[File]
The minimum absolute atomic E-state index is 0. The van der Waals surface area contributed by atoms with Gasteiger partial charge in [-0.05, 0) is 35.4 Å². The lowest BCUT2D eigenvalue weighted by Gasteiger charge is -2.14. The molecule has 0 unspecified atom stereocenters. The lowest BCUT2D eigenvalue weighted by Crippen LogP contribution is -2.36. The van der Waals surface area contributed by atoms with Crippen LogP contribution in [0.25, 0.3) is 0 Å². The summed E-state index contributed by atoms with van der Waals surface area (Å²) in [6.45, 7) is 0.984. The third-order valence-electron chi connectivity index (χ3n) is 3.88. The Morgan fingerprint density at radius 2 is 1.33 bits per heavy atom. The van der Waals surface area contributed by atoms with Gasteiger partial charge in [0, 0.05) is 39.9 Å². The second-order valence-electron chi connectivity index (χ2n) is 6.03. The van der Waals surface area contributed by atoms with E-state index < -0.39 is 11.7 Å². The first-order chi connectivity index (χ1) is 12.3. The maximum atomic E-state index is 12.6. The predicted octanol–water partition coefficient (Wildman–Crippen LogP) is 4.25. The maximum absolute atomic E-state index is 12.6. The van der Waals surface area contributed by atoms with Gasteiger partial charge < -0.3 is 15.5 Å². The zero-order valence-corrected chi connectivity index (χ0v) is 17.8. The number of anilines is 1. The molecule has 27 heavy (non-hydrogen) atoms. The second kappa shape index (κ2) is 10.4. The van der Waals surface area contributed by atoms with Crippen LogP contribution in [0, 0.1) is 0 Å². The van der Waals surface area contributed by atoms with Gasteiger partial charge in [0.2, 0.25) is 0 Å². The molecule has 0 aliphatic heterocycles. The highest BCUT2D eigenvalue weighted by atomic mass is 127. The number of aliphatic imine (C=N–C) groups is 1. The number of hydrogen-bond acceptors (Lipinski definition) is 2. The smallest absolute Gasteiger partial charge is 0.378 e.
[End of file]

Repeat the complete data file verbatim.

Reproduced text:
The minimum absolute atomic E-state index is 0. The van der Waals surface area contributed by atoms with Gasteiger partial charge in [-0.05, 0) is 35.4 Å². The lowest BCUT2D eigenvalue weighted by Gasteiger charge is -2.14. The molecule has 0 unspecified atom stereocenters. The lowest BCUT2D eigenvalue weighted by Crippen LogP contribution is -2.36. The van der Waals surface area contributed by atoms with Crippen LogP contribution in [0.25, 0.3) is 0 Å². The summed E-state index contributed by atoms with van der Waals surface area (Å²) in [6.45, 7) is 0.984. The third-order valence-electron chi connectivity index (χ3n) is 3.88. The Morgan fingerprint density at radius 2 is 1.33 bits per heavy atom. The van der Waals surface area contributed by atoms with Gasteiger partial charge in [0, 0.05) is 39.9 Å². The second-order valence-electron chi connectivity index (χ2n) is 6.03. The van der Waals surface area contributed by atoms with E-state index < -0.39 is 11.7 Å². The first-order chi connectivity index (χ1) is 12.3. The maximum atomic E-state index is 12.6. The predicted octanol–water partition coefficient (Wildman–Crippen LogP) is 4.25. The maximum absolute atomic E-state index is 12.6. The van der Waals surface area contributed by atoms with Gasteiger partial charge < -0.3 is 15.5 Å². The zero-order valence-corrected chi connectivity index (χ0v) is 17.8. The number of anilines is 1. The molecule has 27 heavy (non-hydrogen) atoms. The second kappa shape index (κ2) is 10.4. The van der Waals surface area contributed by atoms with Crippen LogP contribution in [0, 0.1) is 0 Å². The van der Waals surface area contributed by atoms with Gasteiger partial charge in [0.2, 0.25) is 0 Å². The molecule has 0 aliphatic heterocycles. The highest BCUT2D eigenvalue weighted by atomic mass is 127. The number of aliphatic imine (C=N–C) groups is 1. The number of hydrogen-bond acceptors (Lipinski definition) is 2. The smallest absolute Gasteiger partial charge is 0.378 e.